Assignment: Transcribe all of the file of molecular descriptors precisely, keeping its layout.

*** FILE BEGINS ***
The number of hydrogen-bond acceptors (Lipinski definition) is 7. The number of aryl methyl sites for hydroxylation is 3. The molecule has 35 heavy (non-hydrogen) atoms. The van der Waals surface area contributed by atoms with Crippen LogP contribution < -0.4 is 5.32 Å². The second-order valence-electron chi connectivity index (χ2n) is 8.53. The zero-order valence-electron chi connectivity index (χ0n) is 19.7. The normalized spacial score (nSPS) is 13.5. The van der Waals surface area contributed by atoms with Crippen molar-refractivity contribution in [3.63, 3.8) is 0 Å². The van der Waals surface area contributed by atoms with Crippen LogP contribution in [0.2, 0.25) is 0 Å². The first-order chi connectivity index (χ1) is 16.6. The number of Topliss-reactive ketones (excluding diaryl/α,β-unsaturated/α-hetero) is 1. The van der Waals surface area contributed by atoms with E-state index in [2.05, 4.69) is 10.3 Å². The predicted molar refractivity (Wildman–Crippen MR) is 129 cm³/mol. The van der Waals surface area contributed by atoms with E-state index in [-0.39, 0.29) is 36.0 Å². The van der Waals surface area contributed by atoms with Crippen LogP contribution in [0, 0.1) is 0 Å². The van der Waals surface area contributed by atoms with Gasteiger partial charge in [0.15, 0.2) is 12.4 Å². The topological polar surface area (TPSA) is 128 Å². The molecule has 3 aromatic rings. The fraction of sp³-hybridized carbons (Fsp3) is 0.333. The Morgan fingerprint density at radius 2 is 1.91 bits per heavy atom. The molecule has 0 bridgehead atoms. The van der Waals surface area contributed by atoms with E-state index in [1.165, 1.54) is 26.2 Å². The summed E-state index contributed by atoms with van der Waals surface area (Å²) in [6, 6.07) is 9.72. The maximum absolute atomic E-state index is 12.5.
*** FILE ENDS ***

The number of hydrogen-bond acceptors (Lipinski definition) is 7. The number of aryl methyl sites for hydroxylation is 3. The molecule has 35 heavy (non-hydrogen) atoms. The van der Waals surface area contributed by atoms with Crippen LogP contribution < -0.4 is 5.32 Å². The second-order valence-electron chi connectivity index (χ2n) is 8.53. The zero-order valence-electron chi connectivity index (χ0n) is 19.7. The normalized spacial score (nSPS) is 13.5. The van der Waals surface area contributed by atoms with Crippen molar-refractivity contribution in [3.63, 3.8) is 0 Å². The van der Waals surface area contributed by atoms with Crippen LogP contribution in [0.2, 0.25) is 0 Å². The first-order chi connectivity index (χ1) is 16.6. The number of Topliss-reactive ketones (excluding diaryl/α,β-unsaturated/α-hetero) is 1. The van der Waals surface area contributed by atoms with E-state index in [2.05, 4.69) is 10.3 Å². The predicted molar refractivity (Wildman–Crippen MR) is 129 cm³/mol. The van der Waals surface area contributed by atoms with E-state index in [-0.39, 0.29) is 36.0 Å². The van der Waals surface area contributed by atoms with Crippen LogP contribution in [0, 0.1) is 0 Å². The van der Waals surface area contributed by atoms with Gasteiger partial charge in [0.15, 0.2) is 12.4 Å². The topological polar surface area (TPSA) is 128 Å². The molecule has 3 aromatic rings. The fraction of sp³-hybridized carbons (Fsp3) is 0.333. The Morgan fingerprint density at radius 2 is 1.91 bits per heavy atom. The molecule has 0 bridgehead atoms. The van der Waals surface area contributed by atoms with E-state index in [1.165, 1.54) is 26.2 Å². The summed E-state index contributed by atoms with van der Waals surface area (Å²) in [6, 6.07) is 9.72. The maximum absolute atomic E-state index is 12.5.